Allergy tests are only usually needed for severe allergies, or when it’s difficult to work out what’s causing a particular allergy. These tests should be interpreted by a trained clinician who knows what they’re looking for. At-home allergy tests aren’t usually considered accurate or reliable.
Some of the common types of allergy tests used by clinicians are:
- blood tests - these are used to help diagnose common allergies and involve taking a blood sample which is then analysed.
- skin prick testing - if you suspect you might be allergic to something specific, a drop of liquid that contains the potential allergen is placed onto your skin and then your skin is pricked
- patch tests - usually used for skin allergies (such as contact dermatitis), a patch is taped to your skin that contains the suspected allergen to check for reactions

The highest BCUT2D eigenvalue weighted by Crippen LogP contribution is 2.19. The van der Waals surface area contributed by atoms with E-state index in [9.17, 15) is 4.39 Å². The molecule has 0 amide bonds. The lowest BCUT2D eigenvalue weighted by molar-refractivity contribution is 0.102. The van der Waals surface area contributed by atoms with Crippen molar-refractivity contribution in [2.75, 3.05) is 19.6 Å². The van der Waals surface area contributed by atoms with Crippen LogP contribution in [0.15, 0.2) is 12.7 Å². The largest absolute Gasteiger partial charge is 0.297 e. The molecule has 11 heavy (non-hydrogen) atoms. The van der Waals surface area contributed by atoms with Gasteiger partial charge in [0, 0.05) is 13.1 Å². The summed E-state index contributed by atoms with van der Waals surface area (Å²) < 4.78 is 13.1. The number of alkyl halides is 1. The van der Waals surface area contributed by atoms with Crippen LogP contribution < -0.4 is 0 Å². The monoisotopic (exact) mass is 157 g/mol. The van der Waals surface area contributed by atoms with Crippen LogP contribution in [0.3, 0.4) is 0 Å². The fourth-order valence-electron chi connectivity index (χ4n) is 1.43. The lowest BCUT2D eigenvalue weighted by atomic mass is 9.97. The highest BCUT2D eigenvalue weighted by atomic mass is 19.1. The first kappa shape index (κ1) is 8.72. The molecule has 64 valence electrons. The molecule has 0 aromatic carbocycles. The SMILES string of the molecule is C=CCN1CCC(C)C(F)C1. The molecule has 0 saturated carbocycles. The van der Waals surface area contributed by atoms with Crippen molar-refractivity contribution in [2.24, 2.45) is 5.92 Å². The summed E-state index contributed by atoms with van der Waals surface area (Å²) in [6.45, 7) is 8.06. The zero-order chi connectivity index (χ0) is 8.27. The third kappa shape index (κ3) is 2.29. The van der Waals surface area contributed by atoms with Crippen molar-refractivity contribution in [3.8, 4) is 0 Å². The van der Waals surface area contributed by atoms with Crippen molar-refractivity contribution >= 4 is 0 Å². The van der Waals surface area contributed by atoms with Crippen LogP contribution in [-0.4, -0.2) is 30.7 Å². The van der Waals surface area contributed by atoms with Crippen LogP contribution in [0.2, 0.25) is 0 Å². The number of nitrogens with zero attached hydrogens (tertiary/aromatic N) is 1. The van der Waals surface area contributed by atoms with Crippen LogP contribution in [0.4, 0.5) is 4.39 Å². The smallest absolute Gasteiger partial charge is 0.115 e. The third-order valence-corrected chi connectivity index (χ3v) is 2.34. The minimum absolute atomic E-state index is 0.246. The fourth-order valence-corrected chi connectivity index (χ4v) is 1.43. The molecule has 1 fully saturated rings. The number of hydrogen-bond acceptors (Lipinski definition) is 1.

- elimination diet - this is used for suspected food allergies and involves avoiding a food that is thought to be the cause of your allergy before reintroducing it under the careful supervision of a clinician
- challenge testing - this is used for food allergies and tests how you react to the suspected cause of your allergy by giving you the food you think you’re allergic to in gradually increasing amounts
Allergy testing should always be carried out under the supervision of a clinician who can advise on best practice, the most appropriate testing and who can monitor the results. This avoids misinterpretation of results that could lead to allergic reactions worsening or confusion around what is causing your allergic reaction.